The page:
Confidence, consumer, investor, and business, is key - let's focus on the consumer. The one that accounts for roughly 17% of global GDP - i.e., the U.S. consumer - remains afflicted by excessive debt burden and record unemployment. In contrast, consumer confidence is rebounding smartly in other parts of the world, developed and developing.
Advanced consumers showing some confidence, but the U.S. consumer confidence index remains 39% below that during the onset of the recession.
The chart illustrates various measures of consumer confidence across a selection of advanced economies (you can see the exact sources here). Consumer confidence in the U.S., U.K., Germany, and Ireland remain well short of their Jan. 2008 levels. Notably, confidence in the U.S. has moved laterally since May 2009 despite recent gains in the fourth quarter of 2009.I wanted to add just a few comments to this post regarding the "not uniform" part of the Angry Bear title. Ostensibly (in the chart), consumers in some advanced economies - Australia, Spain, Italy, and Tokyo - are "feeling" better off than those in the U.K., U.S., and Germany...in levels, that is. But with the exception of Australia, the recent trend is admittedly less sanguine. Let's see why.
From the Conference Board (U.S.):
"Consumer Confidence rose for the third consecutive month, primarily the result of an improvement in present-day conditions. Consumers' short-term outlook, while moderately more positive, does not suggest any significant pickup in activity in the coming months.From the GfK Group (Germany):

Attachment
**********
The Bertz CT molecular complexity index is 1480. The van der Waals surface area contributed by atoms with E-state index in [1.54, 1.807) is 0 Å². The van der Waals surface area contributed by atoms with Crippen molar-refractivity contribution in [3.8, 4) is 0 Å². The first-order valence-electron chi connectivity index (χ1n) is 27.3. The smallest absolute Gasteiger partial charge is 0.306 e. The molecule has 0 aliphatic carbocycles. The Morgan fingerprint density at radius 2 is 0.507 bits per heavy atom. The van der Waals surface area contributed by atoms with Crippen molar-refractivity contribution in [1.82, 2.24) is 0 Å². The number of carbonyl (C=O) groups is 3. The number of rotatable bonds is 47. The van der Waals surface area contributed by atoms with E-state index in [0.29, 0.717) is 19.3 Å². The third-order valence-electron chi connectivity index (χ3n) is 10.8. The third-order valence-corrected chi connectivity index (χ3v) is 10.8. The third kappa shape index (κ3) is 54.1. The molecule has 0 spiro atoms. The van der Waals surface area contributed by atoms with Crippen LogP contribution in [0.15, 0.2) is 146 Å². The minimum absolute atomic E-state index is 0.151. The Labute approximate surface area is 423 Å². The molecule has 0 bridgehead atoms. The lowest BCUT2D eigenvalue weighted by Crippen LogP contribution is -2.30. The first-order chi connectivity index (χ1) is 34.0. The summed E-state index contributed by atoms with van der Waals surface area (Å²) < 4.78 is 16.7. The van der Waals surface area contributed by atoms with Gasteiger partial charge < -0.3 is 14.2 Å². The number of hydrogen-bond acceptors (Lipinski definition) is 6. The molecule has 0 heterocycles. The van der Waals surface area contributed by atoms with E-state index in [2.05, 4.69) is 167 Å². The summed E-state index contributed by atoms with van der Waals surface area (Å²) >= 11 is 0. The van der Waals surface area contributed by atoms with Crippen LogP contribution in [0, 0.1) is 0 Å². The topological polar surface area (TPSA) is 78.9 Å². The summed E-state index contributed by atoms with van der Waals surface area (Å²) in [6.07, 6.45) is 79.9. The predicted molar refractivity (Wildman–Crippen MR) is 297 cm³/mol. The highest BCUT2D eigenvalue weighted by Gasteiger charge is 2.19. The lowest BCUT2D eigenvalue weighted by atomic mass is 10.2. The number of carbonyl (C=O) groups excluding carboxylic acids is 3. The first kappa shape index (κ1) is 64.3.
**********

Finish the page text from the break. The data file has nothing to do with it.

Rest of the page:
German consumers are assuming that the German economy is slowly recovering from the recession, a view that is shared by many experts. However, small set-backs cannot be ruled out, and economic expectations have consequently stagnated in January.From Nationwide (U.K.):
Although it is still early days, these lower expectations may foreshadow a more sluggish consumer outlook in 2010 as stimulus measures are withdrawn.”From the Westpac Group (Australia):
Four of the five components of the Index increased in January. All components are seasonally adjusted. Assessments of “Family finances compared to a year ago” increased by 5.2%; expectations about family finances “over the next 12 months” increased by 10.5%. Expectations for “Economic conditions over the next 12 months” rose by 6.8% although expectations for “economic conditions over the next 5 years” fell by 2.1%”. Opinions on whether it is a “good time to buy a major household item” rose by 7.7%.Cheery Australia is certainly the odd-man-out. At least in the latest reports, it is the expectations index that is dragging confidence in the U.S., Germany, and the U.K. Ick, not good for spending nor growth.